Punctuation, the comma, the dash, and other such characters, are to make the written matter clear. There is some logic to it, yet language is not a system, and there are no rules that would universally, objectively, and always apply. We need own common sense, or our body of text may become to exhibit a “commatoform” ailment, “somatoform” to mean something of a bodily character, ■→soma and ■→form together.
Common sense may work fine, but Polish language has been granted a canon for punctuation by a state regulator, the ■→Polish Language Council; therefore, decent respect to the opinions of mankind requires that a translator of Benjamin Franklin’s Autobiography declares the causes, and lets facts be submitted to a candid world, on her punctuation in Polish.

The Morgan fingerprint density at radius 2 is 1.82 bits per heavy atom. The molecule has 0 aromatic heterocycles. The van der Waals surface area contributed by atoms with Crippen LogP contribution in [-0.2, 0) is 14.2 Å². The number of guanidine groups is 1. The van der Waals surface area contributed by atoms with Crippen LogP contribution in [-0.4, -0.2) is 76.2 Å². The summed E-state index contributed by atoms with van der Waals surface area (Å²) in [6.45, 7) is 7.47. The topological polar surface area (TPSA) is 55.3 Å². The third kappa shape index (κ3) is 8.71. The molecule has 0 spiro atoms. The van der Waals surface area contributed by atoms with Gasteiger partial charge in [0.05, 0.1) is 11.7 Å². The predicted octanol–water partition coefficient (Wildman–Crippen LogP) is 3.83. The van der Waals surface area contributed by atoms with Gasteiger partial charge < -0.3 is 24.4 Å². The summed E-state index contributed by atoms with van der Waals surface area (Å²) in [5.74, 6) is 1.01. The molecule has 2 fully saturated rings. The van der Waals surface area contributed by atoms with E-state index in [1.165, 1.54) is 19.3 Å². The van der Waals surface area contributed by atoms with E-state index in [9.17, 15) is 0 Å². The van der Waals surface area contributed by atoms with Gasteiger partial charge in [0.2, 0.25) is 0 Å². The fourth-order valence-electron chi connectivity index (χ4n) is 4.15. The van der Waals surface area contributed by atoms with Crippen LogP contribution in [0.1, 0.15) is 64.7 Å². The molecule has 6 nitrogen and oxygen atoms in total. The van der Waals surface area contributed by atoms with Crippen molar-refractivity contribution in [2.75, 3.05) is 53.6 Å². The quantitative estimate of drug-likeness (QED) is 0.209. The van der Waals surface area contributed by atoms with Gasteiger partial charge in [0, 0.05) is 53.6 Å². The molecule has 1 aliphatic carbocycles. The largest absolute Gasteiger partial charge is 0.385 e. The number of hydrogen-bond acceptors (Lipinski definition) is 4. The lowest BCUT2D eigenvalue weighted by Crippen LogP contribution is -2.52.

In styles less elevated than that of the ■→Declaration of Independence, distortions in the Polish comma, in the specialist and general public alike, are Internet-tagged „przecinkoza”, a would-be “commatosis” in English. The matter is not the translator’s whim.
The new Polish canon does, more or less, work with US civics, or texts as Thomas Paine’s Common Sense. The two types of written matter have this thing of style in common: they drive a point. One is legislation, the other is a political pamphlet.
However, “one does not dress for private company as for a publick ball”; Benjamin Franklin begins his memoir with an address to his son, and translation cannot style the language as for a constitutional article, or a tract for political rationale.
The canon imposes a list of words generally to use with the comma; the line is: the words introduce subordinate clauses, you memorize them. The practice is that discernment between defining and non-defining clauses is lost and the Polish comma becomes lexemic, that is, dependent on word shape, which I show below.